The battle for Crete started on the 20th May with the early morning waves of airborne landings[1].
When the British Army realised that the battle of Crete was a lost cause, they tried to evacuate the troops from Crete back to Egypt.  This meant that Sidney and his fellow colleagues had to march from the north of Crete to the harbour of Sphakia in the South of the island, a distance of around 50-60 miles.  While they were marching to Sphakia, the British Army were being bombed by Stuka bombers and at times Sidney and the other troops had to lie flat on the ground while they were being shot at.  At one point, due to the bombing, Sidney said that he was going to climb down a limestone gorge to get away from the bombing.  Some of the soldiers that were with Sidney were unsure about this as they had never climbed before, but Sidney managed to lead about eight or nine men down the gorge.  At the bottom of the gorge they met a number of Special Operations Executive Officers hiding out in a cave[2].

After the battle of Crete at the end of May 1941 Sidney was one of approximately 5,000 troops that were left behind on the island after the British had surrendered Crete to the Germans on the 1st June[3].  Most of the troops that were left on Crete were captured by the Germans and held as Prisoners of War.  Initially Sidney was held in a transit camp, which was located on the site of the field hospital to the west of Canea.  The conditions in the camp were awful due to the lack of interest from the German authorities[4].  While Sidney was in the camp he wrote the following poem entitled “The Cretan Prisoners’ Song”


This is my story, this is my song,
We’ve been on this island too blooming long.

When we came here “Old Crete” to defend,
We hadn’t the faintest how it would end.

Another withdrawal, strategic retreat,
Our Officers leading the race to the fleet.

And just as they left us at Spakhia Bay,
They gave us this message while they sailed away.

Now Boys do not panic, things will turn out alright,
The Navy will come back, on Sunday night.

But they needn’t have worried, ‘Jerry knew of our plan,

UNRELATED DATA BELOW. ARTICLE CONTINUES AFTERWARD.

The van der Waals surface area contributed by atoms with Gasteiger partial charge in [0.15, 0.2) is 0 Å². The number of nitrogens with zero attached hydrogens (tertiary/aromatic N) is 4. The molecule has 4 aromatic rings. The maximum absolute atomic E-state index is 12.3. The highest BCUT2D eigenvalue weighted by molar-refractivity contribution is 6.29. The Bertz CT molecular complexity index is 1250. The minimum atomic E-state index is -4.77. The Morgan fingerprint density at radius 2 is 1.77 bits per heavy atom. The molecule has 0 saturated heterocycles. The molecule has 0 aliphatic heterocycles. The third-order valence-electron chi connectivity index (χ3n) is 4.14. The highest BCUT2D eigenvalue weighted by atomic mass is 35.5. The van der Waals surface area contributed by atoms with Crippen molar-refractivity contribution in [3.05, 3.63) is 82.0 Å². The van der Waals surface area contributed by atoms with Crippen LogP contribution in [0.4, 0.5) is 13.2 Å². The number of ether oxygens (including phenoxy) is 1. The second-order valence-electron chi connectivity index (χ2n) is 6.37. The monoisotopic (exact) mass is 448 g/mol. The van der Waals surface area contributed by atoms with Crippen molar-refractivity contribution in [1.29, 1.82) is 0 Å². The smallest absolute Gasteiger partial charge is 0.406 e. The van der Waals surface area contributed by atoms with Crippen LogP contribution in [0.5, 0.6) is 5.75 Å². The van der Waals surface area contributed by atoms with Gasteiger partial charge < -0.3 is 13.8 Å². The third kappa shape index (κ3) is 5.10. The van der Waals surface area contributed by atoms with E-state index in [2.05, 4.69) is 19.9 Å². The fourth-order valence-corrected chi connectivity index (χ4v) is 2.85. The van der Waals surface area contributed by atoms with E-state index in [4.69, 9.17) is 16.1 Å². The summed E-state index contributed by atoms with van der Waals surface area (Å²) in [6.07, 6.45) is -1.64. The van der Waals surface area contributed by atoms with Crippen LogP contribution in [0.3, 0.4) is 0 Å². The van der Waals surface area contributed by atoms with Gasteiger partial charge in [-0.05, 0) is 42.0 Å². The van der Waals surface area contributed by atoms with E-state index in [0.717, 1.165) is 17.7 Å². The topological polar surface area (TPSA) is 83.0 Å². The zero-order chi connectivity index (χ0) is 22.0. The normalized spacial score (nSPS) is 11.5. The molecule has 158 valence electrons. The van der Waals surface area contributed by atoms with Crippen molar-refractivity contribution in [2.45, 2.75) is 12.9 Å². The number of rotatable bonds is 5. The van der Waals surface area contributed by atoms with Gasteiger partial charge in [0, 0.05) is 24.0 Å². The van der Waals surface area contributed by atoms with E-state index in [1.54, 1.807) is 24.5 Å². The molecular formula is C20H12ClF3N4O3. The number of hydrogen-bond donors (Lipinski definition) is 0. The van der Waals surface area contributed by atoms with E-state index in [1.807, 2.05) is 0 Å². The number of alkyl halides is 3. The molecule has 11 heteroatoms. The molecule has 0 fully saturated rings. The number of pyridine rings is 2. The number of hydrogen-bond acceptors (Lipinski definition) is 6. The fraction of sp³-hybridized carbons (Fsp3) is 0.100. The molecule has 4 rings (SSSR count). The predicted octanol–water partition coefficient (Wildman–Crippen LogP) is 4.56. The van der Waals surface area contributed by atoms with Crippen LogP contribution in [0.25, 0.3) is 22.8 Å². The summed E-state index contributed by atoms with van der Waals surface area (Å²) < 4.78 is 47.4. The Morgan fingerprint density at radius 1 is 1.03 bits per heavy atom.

And by noon on the Sunday, had got each single man.

Now here we all are, right in the mire
Studying the Germans, from behind the barbed wire.

The ‘Jerry’ is busy, or so they say,
Over in Europe, keeping Russia away.

Here is a new one; it’s just come to hand,
Were being “repatted” to Old Gyppo Land.

It can’t be too soon, don’t delay it too long,
And fulfil the wish of this Prison Song[5].

While Sidney was a prisoner on Crete he got on with the German guards, and when he mentioned this at a meeting after the war in Skipton, he shocked those who were there.  Sidney found that some of the Germans guarding the prisoners were Austrians who were part of the Alpine Force and they enjoyed climbing and football so they had things to talk about.

The first Sidney’s family knew that he was missing was on the 21st July 1941 when they received a letter from the War Office stating that Sidney was posted as “missing” on the 2nd June.  As soon as Sidney could he wrote the following postcard to his family on the 25th June.
Dear All,
I am a prisoner of war in German Custody.
I am unwounded and quite well. Please do not write to me until you hear from me again as I am at present only in a Transit Camp. 



[1] Antony Beevor, Crete: The Battle and the Resistance, (London, 1991) p.102
[2] Interview with Sidney Waterfall, c.2002
[3] Antony Beevor, Crete; p.218
[4] Antony Beevor, Crete; p.226
[5] Personal Papers of Sidney Waterfall

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